Wednesday, 11 March 2015

Birdwatching The Gambia 2015. Day 10. En-route to Janjanbureh (Georgetown)

8th Feb.
Today we moved on to Janjanbureh (was called Georgetown) – we were staying at the Baobolong camp – the old Bird Safari Camp now being deserted.
The camera got some early action photographing the village weavers making nests by the car/coach park as we waited to leave Tendaba camp.

Soon after leaving however the bus screeched to a halt as Tijan had spotted a Bateleur in a tree some 200 yards from the road. Needless to say we all piled out and got some record shots. We had to keep our distance because Tijan had called back to some of the other guides/groups telling them where the bird was and didn’t want it flushed. Before we left another group had already arrived.

At Soma we turned north to the river crossing and there we sat for several hours waiting to get on a ferry and even then we only got on after a few bribes had been made. I suspect some of the trucks were there for a day or two waiting to cross - certainly the drivers were resigned to waiting setting up beds under their lorries.  This is one of the main border crossing between Senegal and The Gambia. I was told the Senegalese were happy to pay for a bridge to be built but the local Gambians didn't want it. Too many making a living from the ferry operation and the road-side trading as drivers wait hours or even days to get across.
Eventually we were across and going east along the North bank road. We stopped a couple of times near ponds/wetlands picking up marsh sandpiper at one (the only one we saw) as well as 2 painted snipe (distant) and overhead a couple of Ruppel’s vultures, and at one of them to look for a Egyptian plover. 

This year Egyptian plovers were in very short supply because they had migrated early but one had been seen at this set of ponds a few days before. All I can say is it wasn’t there by the time we got there so I spent the time photographing Namaqua doves as well as a juvenile harrier hawk and tawny flanked prinia.

Our next stop was at the sand quarry for bee-eaters. Now I had been told we were going to visit a nesting site for red-throated bee-eater and whilst I hoped I would get some good shots I was half expecting to be disappointed. I was wrong and in spades. This was undoubtedly the highlight of the trip. The quarry wasn't as you would expect back in the UK. It consisted of an area where sand had been excavated by hand leaving  sand cliffs only 4-6 feet high for the birds to nest in. Birds were still going to their nest holes but there were lots flying about (70+?).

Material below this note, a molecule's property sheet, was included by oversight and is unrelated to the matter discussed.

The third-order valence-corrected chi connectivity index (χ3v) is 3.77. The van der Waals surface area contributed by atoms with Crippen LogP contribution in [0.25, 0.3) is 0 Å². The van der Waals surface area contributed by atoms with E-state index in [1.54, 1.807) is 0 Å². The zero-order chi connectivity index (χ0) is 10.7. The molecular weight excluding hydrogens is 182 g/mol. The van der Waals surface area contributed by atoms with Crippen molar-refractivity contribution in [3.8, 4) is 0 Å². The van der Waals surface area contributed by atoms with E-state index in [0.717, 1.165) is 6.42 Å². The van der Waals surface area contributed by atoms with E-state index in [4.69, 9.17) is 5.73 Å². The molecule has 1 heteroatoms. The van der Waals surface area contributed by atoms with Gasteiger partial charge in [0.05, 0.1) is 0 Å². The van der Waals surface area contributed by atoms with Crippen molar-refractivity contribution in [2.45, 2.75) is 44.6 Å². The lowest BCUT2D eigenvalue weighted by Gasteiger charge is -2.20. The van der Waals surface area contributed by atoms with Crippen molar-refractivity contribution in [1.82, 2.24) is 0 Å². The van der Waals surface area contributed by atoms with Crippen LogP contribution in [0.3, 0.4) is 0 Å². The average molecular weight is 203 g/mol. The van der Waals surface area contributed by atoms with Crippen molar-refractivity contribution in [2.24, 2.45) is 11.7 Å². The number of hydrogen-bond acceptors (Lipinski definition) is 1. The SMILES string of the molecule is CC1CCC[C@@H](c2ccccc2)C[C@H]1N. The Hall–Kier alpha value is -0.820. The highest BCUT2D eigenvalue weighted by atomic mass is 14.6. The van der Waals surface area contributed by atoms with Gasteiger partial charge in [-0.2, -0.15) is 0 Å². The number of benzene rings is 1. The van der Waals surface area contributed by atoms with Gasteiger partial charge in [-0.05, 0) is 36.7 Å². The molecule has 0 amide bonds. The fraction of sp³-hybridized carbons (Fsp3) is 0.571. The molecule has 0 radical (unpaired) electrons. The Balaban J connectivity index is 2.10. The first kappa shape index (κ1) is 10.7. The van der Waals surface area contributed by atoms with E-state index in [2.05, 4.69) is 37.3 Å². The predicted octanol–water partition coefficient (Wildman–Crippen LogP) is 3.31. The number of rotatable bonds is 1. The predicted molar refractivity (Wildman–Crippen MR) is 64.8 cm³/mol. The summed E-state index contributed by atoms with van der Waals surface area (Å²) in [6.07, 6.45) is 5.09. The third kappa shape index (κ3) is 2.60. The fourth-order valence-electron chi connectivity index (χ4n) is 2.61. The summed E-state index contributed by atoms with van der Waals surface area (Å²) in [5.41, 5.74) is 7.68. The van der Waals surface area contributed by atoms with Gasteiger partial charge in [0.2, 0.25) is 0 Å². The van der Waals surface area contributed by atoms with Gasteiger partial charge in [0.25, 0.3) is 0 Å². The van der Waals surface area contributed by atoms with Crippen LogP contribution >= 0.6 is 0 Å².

My first reaction was akin to a child is a sweet shop – which bird do I try and get near to, where should I stand, rushing back and forth and actually achieving nothing. I literally began to panic that I would screw this opportunity up.

Finally I calmed down (a little), found a perch the birds seemed to like and stood in the shade of a nearby tree. They kept coming back and as the got used to my presence I edged closer until I was probably only 10-12 yards from the perch. The only real problem being the shallow depth of filed that resulted.

Even now I wasn’t completely at ease because I had noticed a little green bee-eater coming to the tree to my right and whilst it’s favorite perch was in the shade it kept drawing me away from the red throats like a siren.

Then there was the distractions from the others in our group most of whom, after a few minutes with the bee-eaters, were wandering around looking for other stuff. First I was called over because they had found some northern anteater chats, then they found a small flock of Exclamatory paradise whydahs.

It was great they called me over but I was always itching to get back to my bee-eater spot.
Also whilst photographing the red throats a shout went up. I didn’t hear what was said but I could see what they were shouting about –  2 African hawk eagles passed right over me like low flying Vulcan bombers only 30 or so feet above my head!

 I fired off a couple of shots in hope rather than expectation but amazingly the birds turned back and circled twice before finally disappearing.

Then it was back to the bee-eaters again and a breif attempt at getting some flight shots but most were rubbish and I kept going back to those perched a few yards away.

Eventually I called it a day with the red throats and started moving towards where the others were collecting but then I spotted another little green bee-eater, this time in the sun. And what’s more whilst working closer to him the anteater chats came to join us!

Eventually it was time to return to the bus but not before finding some glossy starlings – lesser blue-eared and bronze-tailed. So I got some shots of a lesser blue after all.

On reaching the ferry across to Janjanbureh it was clear that the bus was going to have to wait a little while to get to the island (the ferry could only take 3 vehicles at a time) so we went by boat! There’s no real jetty at Baobolong camp so the boat pulled up on the mud, some bits of wood were put down for us to stand on and we scrambled up the bank – all this whilst watching a swamp flycatcher that seemed to call this area home. It was getting pretty dark but I would return.
The accommodation at Baobolong was even more basic than Tendaba and I used my own mosquito net. Food wise I had something and chips plus the mandatory beer.
It had been a truly great day but I wsh I could have had another session or two at the sand quarry..

1 comment:

  1. Another great account and photos. The third red throated is a stunning shot Steve. Well done.